June 10, 2005

Life in All Its Rich Variety — Do Not Falter!

There are days I am glad I'm a mathematical scientist.

Paul B. Eckburg, Elisabeth M. Bik, Charles N. Bernstein, Elizabeth Purdom, Les Dethlefsen, Michael Sargent, Steven R. Gill, Karen E. Nelson, and David A. Relman, "Diversity of the Human Intestinal Microbial Flora", Science 308 (2005): 1635--1638
Abstract: The human endogenous intestinal microflora is an essential "organ" in providing nourishment, regulating epithelial development, and instructing innate immunity; yet, surprisingly, basic features remain poorly described. We examined 13,355 prokaryotic ribosomal RNA gene sequences from multiple colonic mucosal sites and feces of healthy subjects to improve our understanding of gut microbial diversity. A majority of the bacterial sequences corresponded to uncultivated species and novel microorganisms. We discovered significant intersubject variability and differences between stool and mucosa community composition. Characterization of this immensely diverse ecosystem is the first step in elucidating its role in health and disease.

One reason papers like this gladden my heart is my basic intellectual cowardice: the sheer endless proliferating detail of biology overwhelms me, especially when something drives home the fact that we keep finding utterly new stuff everywhere we look. Here we are, looking at our own guts, and coming up with stuff like this: "Three sequences from two subjects ... appear to represent a novel lineage, deeply branching from the Cyanobacteria phylum and chloroplast sequences." See? There are organisms whose closest relatives are the stuff that turns ponds and leaves green living inside us, and until now we had no idea. And when we eventually look inside them, they're going to turn out to be weirdly complicated and uniquely strange, exactly like everything else. And of course the damn things will have histories, again exactly like everything else. Biology just doesn't stop, and at some point the details and special cases make me wish my head would explode.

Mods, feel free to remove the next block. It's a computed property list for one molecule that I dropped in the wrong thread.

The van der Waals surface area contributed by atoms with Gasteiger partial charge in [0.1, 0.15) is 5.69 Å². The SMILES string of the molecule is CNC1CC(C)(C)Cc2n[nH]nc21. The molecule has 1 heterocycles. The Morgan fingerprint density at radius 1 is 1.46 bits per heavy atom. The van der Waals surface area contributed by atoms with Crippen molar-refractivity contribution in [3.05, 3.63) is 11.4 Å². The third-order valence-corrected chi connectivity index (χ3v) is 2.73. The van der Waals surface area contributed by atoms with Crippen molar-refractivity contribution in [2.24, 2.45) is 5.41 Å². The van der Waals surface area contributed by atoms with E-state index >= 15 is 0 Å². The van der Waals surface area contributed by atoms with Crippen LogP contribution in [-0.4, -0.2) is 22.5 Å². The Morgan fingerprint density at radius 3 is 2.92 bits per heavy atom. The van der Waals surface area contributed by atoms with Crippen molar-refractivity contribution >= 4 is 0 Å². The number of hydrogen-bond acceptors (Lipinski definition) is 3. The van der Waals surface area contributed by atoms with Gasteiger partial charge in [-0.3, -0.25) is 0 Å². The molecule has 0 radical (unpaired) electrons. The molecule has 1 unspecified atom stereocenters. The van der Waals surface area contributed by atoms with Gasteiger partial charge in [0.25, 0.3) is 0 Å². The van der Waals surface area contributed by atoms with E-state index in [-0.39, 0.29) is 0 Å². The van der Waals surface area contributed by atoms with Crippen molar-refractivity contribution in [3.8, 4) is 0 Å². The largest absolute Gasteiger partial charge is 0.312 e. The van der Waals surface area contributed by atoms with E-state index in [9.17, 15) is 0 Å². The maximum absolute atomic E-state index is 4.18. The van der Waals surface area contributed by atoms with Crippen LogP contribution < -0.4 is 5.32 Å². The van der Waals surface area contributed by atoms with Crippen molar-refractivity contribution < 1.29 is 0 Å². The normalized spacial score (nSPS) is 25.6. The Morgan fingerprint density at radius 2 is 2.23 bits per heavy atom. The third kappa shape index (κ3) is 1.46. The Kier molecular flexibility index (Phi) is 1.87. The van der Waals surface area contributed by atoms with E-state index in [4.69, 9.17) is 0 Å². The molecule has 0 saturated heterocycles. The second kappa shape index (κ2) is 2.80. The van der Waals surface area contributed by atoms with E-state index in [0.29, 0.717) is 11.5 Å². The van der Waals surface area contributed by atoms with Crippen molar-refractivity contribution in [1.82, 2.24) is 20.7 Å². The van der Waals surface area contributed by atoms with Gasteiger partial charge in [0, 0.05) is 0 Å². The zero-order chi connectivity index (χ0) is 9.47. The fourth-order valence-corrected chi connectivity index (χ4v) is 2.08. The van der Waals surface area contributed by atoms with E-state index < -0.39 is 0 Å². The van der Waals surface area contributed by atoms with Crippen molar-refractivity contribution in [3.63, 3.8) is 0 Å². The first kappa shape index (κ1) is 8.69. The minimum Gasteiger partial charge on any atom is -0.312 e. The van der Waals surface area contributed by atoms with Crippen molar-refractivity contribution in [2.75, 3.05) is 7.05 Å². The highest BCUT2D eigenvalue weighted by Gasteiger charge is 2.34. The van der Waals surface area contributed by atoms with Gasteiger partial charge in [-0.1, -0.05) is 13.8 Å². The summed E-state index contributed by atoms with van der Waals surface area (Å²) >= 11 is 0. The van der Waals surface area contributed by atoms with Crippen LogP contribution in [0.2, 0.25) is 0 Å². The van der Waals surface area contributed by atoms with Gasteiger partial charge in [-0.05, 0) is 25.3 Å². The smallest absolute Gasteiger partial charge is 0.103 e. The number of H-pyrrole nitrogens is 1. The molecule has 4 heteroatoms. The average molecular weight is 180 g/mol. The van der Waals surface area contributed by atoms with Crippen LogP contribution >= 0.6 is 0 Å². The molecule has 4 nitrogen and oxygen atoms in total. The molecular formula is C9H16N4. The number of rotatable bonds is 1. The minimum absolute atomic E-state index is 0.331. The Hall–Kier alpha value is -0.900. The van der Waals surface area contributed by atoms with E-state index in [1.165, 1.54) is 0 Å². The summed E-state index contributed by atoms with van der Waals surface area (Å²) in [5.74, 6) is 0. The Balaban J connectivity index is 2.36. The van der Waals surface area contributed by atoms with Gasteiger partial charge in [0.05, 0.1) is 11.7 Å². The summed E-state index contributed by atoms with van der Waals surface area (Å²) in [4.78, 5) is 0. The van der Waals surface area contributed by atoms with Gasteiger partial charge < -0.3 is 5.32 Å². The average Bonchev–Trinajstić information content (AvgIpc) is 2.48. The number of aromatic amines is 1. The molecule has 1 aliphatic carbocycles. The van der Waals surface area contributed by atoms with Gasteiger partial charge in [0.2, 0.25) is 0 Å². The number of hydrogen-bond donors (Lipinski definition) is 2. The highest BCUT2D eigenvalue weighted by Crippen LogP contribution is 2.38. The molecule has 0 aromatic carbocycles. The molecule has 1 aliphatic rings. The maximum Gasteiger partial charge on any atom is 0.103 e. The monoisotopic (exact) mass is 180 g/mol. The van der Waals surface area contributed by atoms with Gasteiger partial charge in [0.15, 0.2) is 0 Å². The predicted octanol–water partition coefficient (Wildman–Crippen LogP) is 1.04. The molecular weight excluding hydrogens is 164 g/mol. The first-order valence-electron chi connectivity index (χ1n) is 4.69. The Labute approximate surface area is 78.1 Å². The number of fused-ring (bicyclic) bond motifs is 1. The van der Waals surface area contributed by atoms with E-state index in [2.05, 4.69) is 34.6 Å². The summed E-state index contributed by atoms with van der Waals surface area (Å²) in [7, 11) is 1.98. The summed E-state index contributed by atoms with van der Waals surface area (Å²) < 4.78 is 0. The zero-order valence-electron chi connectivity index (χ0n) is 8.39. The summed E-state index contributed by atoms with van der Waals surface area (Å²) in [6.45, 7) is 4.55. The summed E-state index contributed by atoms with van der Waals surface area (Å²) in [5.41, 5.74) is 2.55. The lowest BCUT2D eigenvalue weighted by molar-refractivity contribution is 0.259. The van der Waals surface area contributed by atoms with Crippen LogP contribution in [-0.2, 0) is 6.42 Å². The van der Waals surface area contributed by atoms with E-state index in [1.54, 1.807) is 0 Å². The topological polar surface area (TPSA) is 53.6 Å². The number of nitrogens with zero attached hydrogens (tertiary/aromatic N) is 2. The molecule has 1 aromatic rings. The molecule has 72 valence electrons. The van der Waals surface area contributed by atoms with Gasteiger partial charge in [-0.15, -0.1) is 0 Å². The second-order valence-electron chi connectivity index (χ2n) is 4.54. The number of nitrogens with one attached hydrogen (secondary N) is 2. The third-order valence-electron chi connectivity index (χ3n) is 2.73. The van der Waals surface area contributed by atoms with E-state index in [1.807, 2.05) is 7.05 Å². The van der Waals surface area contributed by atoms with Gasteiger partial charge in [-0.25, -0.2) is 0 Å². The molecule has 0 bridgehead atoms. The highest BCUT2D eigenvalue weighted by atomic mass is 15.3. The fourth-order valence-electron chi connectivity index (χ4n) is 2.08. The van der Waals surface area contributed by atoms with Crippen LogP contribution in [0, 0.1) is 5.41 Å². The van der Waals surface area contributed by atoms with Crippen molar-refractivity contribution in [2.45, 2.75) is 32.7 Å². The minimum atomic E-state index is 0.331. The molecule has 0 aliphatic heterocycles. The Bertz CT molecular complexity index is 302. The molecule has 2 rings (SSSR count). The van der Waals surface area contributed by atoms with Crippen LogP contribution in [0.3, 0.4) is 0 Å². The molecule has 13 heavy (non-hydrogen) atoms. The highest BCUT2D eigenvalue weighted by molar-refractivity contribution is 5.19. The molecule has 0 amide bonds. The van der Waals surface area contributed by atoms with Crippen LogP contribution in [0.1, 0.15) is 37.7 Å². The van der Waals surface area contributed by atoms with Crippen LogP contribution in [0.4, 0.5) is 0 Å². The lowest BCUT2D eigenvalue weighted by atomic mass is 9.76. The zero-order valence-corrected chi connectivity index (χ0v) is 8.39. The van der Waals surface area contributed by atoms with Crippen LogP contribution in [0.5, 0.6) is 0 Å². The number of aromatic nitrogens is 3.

Fundamentally, however, stuff like this cheers me up because my work does not involve collecting colonic mucosa.

Update, that afternoon: Oh, dear, I knew that last joke was going to turn out to be a mistake. Really, I was aiming for a tone of sour grapes adaptive preferences: I think this kind of science is utterly fascinating, and I wish I could do it, but I just don't have the ability to keep masses of detail straight in my mind which I'd need to do so. This rather amuses the half of my immediate family consisting of experimental biologists. So, pace my good friend Bill Tozier, I really would like you to know what's up your butt; or at least like someone to know. Bill's post raises many fine issues, and deserves a full response, but for now he'll just have to be content with my muttering something about quasiparticles.

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The Natural Science of the Human Species; Biology

Posted at June 10, 2005 08:47 | permanent link

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